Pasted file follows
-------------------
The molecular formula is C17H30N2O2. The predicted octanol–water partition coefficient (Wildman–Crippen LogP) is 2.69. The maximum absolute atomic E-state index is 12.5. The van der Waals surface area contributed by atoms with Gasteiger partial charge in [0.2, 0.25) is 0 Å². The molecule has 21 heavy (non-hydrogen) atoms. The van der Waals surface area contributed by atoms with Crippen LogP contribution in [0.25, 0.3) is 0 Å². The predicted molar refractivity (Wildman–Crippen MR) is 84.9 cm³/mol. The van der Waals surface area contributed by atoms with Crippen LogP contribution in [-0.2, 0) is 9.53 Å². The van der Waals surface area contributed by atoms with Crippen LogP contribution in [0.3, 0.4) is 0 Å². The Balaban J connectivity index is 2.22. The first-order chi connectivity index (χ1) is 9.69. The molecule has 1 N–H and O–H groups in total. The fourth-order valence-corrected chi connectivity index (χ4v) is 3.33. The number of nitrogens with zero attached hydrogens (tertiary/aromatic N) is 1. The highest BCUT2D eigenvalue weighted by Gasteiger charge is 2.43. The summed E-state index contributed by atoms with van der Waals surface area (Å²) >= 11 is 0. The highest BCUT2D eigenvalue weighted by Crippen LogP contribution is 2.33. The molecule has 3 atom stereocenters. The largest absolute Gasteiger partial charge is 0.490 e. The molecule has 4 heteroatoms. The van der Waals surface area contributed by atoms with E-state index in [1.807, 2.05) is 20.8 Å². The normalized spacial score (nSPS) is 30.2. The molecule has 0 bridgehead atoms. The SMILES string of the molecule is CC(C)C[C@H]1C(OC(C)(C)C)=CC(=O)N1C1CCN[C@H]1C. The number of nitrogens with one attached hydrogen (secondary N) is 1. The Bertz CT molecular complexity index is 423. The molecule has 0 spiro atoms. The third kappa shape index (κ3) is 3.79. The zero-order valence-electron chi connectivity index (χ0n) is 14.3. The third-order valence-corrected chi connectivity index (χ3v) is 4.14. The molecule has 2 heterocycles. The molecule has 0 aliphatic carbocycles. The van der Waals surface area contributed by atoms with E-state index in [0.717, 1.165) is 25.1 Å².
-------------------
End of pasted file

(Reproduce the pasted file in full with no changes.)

The molecular formula is C17H30N2O2. The predicted octanol–water partition coefficient (Wildman–Crippen LogP) is 2.69. The maximum absolute atomic E-state index is 12.5. The van der Waals surface area contributed by atoms with Gasteiger partial charge in [0.2, 0.25) is 0 Å². The molecule has 21 heavy (non-hydrogen) atoms. The van der Waals surface area contributed by atoms with Crippen LogP contribution in [0.25, 0.3) is 0 Å². The predicted molar refractivity (Wildman–Crippen MR) is 84.9 cm³/mol. The van der Waals surface area contributed by atoms with Crippen LogP contribution in [-0.2, 0) is 9.53 Å². The van der Waals surface area contributed by atoms with Crippen LogP contribution in [0.3, 0.4) is 0 Å². The Balaban J connectivity index is 2.22. The first-order chi connectivity index (χ1) is 9.69. The molecule has 1 N–H and O–H groups in total. The fourth-order valence-corrected chi connectivity index (χ4v) is 3.33. The number of nitrogens with zero attached hydrogens (tertiary/aromatic N) is 1. The highest BCUT2D eigenvalue weighted by Gasteiger charge is 2.43. The summed E-state index contributed by atoms with van der Waals surface area (Å²) >= 11 is 0. The highest BCUT2D eigenvalue weighted by Crippen LogP contribution is 2.33. The molecule has 3 atom stereocenters. The largest absolute Gasteiger partial charge is 0.490 e. The molecule has 4 heteroatoms. The van der Waals surface area contributed by atoms with E-state index in [1.807, 2.05) is 20.8 Å². The normalized spacial score (nSPS) is 30.2. The molecule has 0 bridgehead atoms. The SMILES string of the molecule is CC(C)C[C@H]1C(OC(C)(C)C)=CC(=O)N1C1CCN[C@H]1C. The number of nitrogens with one attached hydrogen (secondary N) is 1. The Bertz CT molecular complexity index is 423. The molecule has 0 spiro atoms. The third kappa shape index (κ3) is 3.79. The zero-order valence-electron chi connectivity index (χ0n) is 14.3. The third-order valence-corrected chi connectivity index (χ3v) is 4.14. The molecule has 2 heterocycles. The molecule has 0 aliphatic carbocycles. The van der Waals surface area contributed by atoms with E-state index in [0.717, 1.165) is 25.1 Å².